Being fat had its obvious rewards. Writing with an open box of Sugar Pops next to my thick thigh had always been a comfort. When I lacked ideas, chewing on a mouthful of pretzels helped stimulate my brain. A Dairy Queen Blizzard or an Entenmann’s Pound Cake helped steady my nerves when I became anxious about exceeding a word count. Food helped me write. Food helped me be funny. But when the scale topped 225 pounds and my doctor started screaming things at me about killing myself a little more every time I chomped down another super-sized portion of French fries or inhaling a pizza by myself, I knew it was time to repair my body and, as an unexpected side effect, put a little spice in my creative spirit.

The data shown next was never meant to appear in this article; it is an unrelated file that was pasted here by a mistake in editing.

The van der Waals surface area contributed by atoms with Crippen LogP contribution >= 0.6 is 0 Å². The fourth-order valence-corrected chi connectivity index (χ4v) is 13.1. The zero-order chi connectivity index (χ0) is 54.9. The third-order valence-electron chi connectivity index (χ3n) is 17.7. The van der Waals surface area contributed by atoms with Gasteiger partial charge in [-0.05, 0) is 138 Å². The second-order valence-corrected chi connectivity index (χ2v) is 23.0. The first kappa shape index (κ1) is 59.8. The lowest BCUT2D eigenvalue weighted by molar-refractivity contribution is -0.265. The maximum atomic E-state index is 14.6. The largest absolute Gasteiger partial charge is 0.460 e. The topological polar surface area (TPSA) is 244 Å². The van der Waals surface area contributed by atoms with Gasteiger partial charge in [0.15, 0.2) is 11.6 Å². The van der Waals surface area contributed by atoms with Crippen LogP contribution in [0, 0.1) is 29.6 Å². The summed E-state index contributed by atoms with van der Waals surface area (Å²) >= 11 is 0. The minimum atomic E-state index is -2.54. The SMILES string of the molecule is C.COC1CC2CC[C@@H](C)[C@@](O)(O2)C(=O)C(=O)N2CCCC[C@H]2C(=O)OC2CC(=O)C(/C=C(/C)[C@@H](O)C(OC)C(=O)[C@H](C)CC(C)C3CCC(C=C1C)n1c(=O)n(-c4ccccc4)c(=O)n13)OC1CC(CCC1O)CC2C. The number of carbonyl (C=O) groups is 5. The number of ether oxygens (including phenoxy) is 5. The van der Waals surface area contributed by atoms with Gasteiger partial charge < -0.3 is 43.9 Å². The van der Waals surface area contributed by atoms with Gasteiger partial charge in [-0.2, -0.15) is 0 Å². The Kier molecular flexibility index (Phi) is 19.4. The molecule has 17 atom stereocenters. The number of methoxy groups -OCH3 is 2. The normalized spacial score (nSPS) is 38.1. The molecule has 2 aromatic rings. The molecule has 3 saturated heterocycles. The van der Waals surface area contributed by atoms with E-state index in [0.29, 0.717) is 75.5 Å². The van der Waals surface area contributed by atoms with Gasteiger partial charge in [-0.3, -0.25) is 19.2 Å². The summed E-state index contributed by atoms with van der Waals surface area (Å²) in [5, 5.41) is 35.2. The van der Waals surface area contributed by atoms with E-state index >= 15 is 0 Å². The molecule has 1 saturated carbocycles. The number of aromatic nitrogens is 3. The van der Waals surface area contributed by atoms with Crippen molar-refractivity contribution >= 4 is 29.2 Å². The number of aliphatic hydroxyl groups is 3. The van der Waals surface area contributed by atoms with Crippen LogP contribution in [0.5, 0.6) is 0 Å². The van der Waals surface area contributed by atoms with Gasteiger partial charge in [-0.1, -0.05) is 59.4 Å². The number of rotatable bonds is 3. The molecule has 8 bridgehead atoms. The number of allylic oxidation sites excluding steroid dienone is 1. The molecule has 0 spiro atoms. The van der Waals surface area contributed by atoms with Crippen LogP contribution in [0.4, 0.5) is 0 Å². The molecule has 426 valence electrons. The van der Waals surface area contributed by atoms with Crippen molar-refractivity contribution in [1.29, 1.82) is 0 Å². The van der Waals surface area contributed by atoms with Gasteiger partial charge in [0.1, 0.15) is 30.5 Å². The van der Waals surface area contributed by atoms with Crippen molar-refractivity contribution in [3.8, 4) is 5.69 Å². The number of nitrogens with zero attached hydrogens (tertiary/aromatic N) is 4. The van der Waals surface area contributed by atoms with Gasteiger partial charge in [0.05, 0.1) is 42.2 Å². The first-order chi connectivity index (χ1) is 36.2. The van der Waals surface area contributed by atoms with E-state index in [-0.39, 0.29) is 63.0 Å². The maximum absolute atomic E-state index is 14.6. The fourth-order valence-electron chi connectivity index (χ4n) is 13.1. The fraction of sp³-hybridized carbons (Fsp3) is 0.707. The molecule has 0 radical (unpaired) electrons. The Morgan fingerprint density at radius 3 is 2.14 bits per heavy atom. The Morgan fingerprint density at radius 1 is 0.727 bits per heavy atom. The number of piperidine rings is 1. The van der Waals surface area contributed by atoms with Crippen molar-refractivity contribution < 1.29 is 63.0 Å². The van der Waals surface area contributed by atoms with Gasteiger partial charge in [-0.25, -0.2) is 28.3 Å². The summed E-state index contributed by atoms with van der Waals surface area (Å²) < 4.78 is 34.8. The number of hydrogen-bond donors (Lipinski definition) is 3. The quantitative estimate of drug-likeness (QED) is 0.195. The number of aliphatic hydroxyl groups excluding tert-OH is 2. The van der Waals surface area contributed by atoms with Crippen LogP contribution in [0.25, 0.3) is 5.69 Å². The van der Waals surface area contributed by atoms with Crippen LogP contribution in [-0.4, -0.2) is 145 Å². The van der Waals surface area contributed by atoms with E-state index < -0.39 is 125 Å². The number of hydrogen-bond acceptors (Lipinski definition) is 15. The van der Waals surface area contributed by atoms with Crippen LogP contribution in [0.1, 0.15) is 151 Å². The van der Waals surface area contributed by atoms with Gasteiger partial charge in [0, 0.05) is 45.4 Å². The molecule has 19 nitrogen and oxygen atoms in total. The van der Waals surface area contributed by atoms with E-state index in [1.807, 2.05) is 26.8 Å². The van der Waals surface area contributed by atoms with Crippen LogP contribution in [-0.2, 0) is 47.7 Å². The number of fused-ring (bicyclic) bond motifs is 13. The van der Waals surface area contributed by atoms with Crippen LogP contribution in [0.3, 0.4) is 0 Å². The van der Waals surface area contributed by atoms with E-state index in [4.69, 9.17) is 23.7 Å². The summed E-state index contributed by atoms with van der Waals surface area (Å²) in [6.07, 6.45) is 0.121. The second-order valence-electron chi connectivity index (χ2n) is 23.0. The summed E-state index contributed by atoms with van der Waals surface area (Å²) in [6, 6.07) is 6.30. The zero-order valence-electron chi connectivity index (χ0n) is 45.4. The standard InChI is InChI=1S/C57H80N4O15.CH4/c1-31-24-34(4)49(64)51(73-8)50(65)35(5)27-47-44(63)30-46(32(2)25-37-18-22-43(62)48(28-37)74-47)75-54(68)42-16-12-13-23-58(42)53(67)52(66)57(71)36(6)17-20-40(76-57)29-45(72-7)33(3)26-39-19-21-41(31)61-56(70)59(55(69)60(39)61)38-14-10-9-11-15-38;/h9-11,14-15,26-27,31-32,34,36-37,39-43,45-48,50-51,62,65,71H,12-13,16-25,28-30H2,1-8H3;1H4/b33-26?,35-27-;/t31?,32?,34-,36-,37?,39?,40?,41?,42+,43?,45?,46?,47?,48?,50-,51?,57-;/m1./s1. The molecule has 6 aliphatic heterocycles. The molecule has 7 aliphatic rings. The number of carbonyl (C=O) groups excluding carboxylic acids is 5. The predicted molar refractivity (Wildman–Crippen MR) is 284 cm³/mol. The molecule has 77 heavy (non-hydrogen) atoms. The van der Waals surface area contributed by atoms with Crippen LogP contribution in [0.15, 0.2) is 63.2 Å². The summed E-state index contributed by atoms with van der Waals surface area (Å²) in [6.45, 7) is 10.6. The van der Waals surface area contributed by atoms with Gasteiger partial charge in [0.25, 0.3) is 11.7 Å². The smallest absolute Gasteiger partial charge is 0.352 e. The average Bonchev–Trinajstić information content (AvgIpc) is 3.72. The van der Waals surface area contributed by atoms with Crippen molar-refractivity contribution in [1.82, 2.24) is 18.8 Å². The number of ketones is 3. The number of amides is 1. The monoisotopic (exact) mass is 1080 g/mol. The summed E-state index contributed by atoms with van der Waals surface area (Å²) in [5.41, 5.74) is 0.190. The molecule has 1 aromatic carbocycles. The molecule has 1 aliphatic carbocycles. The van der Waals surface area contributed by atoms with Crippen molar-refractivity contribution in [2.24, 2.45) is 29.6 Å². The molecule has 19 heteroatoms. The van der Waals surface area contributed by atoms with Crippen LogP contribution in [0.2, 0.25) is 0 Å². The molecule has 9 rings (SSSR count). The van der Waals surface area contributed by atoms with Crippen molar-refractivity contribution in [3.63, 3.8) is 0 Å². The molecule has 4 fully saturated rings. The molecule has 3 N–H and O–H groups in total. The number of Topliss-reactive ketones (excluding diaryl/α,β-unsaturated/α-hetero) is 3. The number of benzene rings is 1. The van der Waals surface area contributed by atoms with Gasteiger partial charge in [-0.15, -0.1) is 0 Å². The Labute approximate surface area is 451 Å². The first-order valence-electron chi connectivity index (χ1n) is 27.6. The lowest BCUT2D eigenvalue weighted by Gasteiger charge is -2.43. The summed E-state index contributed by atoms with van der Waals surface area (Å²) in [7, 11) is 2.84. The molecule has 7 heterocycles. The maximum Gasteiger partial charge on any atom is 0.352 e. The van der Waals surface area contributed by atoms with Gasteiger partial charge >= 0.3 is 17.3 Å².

On a rampage, I started throwing out all the food in my house. That is how I always address things. For me, it’s all or nothing. However, I was going to lick this thing by putting an end to the licking, chewing, and swallowing processes. No more fattening food. No more in-between meal snacks. No more munching while I typed through the night. If I was going to see success, I had to get back in control.
What was odd about my weight gain was that I had always been so in control of every other aspect of my life. I was organized and ambitious. Being out-of-control in my eating habits was out-of-character. In addition to my